The IPU resolution – Democracy in the Digital Era and the threat to Privacy and Individual Freedoms – highlights the need for democratic oversight and transparency. Whistleblowers play a crucial role in ensuring transparency and freedom of information. The IPU:
“Strongly recommends that parliaments, as part of their oversight function, enact coherent and comprehensive legislation on the protection of whistleblowers in line with international standards and best practices”
Last week, the European Union, following a 285-281 vote in the European Parliament, called on EU member states to protect whistleblower Edward Snowden, and called on states to “drop any criminal charges against Edward Snowden, grant him protection and consequently prevent extradition or rendition by third parties, in recognition of his status as whistleblower and international human rights defender.”
The IPU resolution is a direct response to mass surveillance of the global population, disclosed by whistleblower Edward Snowden. It now seems that Europe is strengthening its resolve to protect a whistleblower who has opened up a necessary public debate about mass surveillance, privacy, democracy and civil and human rights.
Furthermore, the resolution calls for “secure and uncompromised systems of communication for the public good and the protection of basic rights” and notes its concern “that mass surveillance programmes regarding digital communications and other forms of digital expression constitute violations of the right to privacy, including when conducted extraterritorially, and endanger the rights to freedom of expression and information, as well as other fundamental human rights, including the rights to freedom of peaceful assembly and of association, thus undermining participative democracy”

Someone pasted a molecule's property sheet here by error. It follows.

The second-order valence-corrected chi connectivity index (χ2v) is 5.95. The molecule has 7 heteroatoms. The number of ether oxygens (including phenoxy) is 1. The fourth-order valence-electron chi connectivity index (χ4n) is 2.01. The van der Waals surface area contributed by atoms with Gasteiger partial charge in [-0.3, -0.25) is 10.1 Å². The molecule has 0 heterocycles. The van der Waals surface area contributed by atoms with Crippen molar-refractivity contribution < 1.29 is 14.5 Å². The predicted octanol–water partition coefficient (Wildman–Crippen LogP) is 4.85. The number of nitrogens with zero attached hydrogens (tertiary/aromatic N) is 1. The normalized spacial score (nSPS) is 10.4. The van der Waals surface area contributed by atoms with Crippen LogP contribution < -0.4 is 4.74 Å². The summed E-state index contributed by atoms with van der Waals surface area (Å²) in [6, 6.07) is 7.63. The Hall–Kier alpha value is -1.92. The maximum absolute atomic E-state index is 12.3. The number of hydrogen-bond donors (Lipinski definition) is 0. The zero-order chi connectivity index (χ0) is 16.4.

The disclosures Snowden brought to global attention exposed serious violations by governments and private companies of our right to privacy. This latest vote by the European Parliament, is another reminder that whistleblowers need to be protected.
Hearing reports EU just voted 285-281, overcoming huge pressure, to cancel all charges against me and prevent extradition. Game-changer.
— Edward Snowden (@Snowden) October 29, 2015
History has shown that mechanisms for internal whistleblowing are widely unacceptable, needing urgent review, while external whistleblowing may be vital, especially when internal canals are defunct. A democracy built on openness and transparency must include strong whistleblower protections.
The IPU also urges parliaments to “carefully review national laws and practices of government agencies and/or surveillance organizations acting on their behalf so as to make sure that they comply with international law and human rights, especially as they relate to the right to privacy, and calls on parliaments to guarantee, as part of that review, that private and public companies will not be forced to cooperate with the authorities on practices that impair their customers’ human rights“.
In case of violations the IPU calls on parliaments “to uphold both governmental and corporate accountability for violations of human rights” such as the right to privacy, utilizing as instruments “adequate sanctions to ensure justice and to act as a deterrent, including criminal prosecution, administrative fines, suspension or withdrawal of business licenses, and the payment of reparation to individuals for harm caused“.
Without whistleblowers, this resolution and the global dialogue on the right to privacy would not have come about. Whistleblowers play an integral role in any meaningful democracy.